Lire plus: Board of Faith and Life
“Until someone has a good understanding of what we are for, it’s not helpful to fixate on what we are seen to be against,” says Brian Cooper. This principle guided the then-chair of the Board of Faith and Life as the committee worked on the theological resource pamphlet “Creation: God’s revelation in nature.”
Title: Four Views on The Historical Adam
Author: Matthew Barrett and Ardel Caneday, eds.
It is easy to become theologically nostalgic about a time when sermons were uncomplicated. There was clearly a “right” or “biblical” view on most things, and that is the only perspective we were taught.
A Reasonable God: Ordinary Action in a Supernatural World
Author: Arnie Berg
A Reasonable God: Ordinary Action in a Supernatural World looks at the debate between evolution, young earth creationism, and Intelligent Design, with an encouragement to Christians to look past fundamentalist, non-scientific ideas about creation, so they can intelligently interact with the scientific community…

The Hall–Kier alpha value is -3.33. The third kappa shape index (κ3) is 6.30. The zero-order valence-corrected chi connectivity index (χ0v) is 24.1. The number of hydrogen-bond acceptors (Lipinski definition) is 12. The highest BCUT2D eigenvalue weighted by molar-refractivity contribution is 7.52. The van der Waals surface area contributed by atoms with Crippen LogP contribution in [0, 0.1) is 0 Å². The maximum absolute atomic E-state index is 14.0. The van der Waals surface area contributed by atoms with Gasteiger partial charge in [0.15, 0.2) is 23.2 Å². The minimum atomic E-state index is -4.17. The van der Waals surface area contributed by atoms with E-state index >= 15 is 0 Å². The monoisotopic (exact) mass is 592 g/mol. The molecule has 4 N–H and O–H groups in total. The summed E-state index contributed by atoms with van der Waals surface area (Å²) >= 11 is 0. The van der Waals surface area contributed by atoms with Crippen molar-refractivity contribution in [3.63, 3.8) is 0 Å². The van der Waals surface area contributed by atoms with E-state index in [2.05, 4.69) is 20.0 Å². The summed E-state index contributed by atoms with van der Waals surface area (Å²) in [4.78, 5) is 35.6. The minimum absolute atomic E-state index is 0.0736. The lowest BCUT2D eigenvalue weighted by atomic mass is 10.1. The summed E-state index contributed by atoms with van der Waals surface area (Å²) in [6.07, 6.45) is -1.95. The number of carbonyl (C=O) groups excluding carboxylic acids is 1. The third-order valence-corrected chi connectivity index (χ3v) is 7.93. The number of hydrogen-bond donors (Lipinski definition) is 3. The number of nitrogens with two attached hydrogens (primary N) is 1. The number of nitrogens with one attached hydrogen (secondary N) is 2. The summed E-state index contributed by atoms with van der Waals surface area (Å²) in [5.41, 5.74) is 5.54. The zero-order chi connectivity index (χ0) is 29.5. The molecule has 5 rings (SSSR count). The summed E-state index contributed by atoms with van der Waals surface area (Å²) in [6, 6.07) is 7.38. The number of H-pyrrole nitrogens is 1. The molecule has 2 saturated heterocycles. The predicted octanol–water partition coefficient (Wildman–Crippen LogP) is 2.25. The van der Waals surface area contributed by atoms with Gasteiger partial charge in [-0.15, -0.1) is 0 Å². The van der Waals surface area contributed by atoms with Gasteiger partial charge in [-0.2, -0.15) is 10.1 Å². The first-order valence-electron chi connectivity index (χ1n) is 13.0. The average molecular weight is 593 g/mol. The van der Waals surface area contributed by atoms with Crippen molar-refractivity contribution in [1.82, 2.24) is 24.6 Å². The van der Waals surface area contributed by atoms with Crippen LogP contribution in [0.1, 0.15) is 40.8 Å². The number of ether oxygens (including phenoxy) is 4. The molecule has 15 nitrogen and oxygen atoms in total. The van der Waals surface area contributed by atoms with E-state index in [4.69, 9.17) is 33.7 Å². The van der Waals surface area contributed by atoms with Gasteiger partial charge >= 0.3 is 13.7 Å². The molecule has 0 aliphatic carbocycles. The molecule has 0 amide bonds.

I confess: I’m mystified by some folks’ preoccupation with the “debate” about “evolution vs. creationism.” I’m puzzled by the notion that science and faith are at odds with each other. I’m troubled when people suggest that true Christian faith must include a belief in a six-day creation.
As Christians, we believe Scripture clearly articulates that we have been created by God specifically for the purpose of fellowship with him and with one another. This is the pinnacle of what God’s creation is to do – to bring glory to him in all things. Article 3 of our Confession of Faith begins by relating our conviction that creation “declares God’s wisdom and power, calling all to worship Him.”
Some years ago a woman phoned me to ask if I would attend a meeting at which scientists and university professors would be advising public school teachers on how to resist pressure to include creation science ideas in high school science classes. She wanted me to voice my support for the creation science position.
Any visit to a local big box bookstore will reveal the works – often prominently displayed – of the “New Atheists,” a small group of Anglo-American intellectuals who argue that all forms of religious sentiment are destructive and that non-belief forms the only acceptable paradigm for building a rational and productive society.